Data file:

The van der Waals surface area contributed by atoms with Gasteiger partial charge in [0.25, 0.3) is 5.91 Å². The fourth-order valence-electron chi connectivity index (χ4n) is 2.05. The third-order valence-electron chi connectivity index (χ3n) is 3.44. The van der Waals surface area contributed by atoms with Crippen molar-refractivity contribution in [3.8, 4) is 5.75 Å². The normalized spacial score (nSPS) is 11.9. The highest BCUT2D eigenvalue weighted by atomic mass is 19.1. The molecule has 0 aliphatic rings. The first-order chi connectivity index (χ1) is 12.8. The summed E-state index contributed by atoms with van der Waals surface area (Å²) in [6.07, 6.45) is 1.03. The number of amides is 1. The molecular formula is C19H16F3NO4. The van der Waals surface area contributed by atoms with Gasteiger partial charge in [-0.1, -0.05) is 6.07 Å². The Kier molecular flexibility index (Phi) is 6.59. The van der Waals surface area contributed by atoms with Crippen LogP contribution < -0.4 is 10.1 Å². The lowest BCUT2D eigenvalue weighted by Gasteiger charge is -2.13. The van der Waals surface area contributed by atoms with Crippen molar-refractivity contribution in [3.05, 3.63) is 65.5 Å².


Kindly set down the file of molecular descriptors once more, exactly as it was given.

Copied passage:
The van der Waals surface area contributed by atoms with Gasteiger partial charge in [0.25, 0.3) is 5.91 Å². The fourth-order valence-electron chi connectivity index (χ4n) is 2.05. The third-order valence-electron chi connectivity index (χ3n) is 3.44. The van der Waals surface area contributed by atoms with Crippen molar-refractivity contribution in [3.8, 4) is 5.75 Å². The normalized spacial score (nSPS) is 11.9. The highest BCUT2D eigenvalue weighted by atomic mass is 19.1. The molecule has 0 aliphatic rings. The first-order chi connectivity index (χ1) is 12.8. The summed E-state index contributed by atoms with van der Waals surface area (Å²) in [6.07, 6.45) is 1.03. The number of amides is 1. The molecular formula is C19H16F3NO4. The van der Waals surface area contributed by atoms with Gasteiger partial charge in [-0.1, -0.05) is 6.07 Å². The Kier molecular flexibility index (Phi) is 6.59. The van der Waals surface area contributed by atoms with Crippen LogP contribution < -0.4 is 10.1 Å². The lowest BCUT2D eigenvalue weighted by Gasteiger charge is -2.13. The van der Waals surface area contributed by atoms with Crippen molar-refractivity contribution in [3.05, 3.63) is 65.5 Å².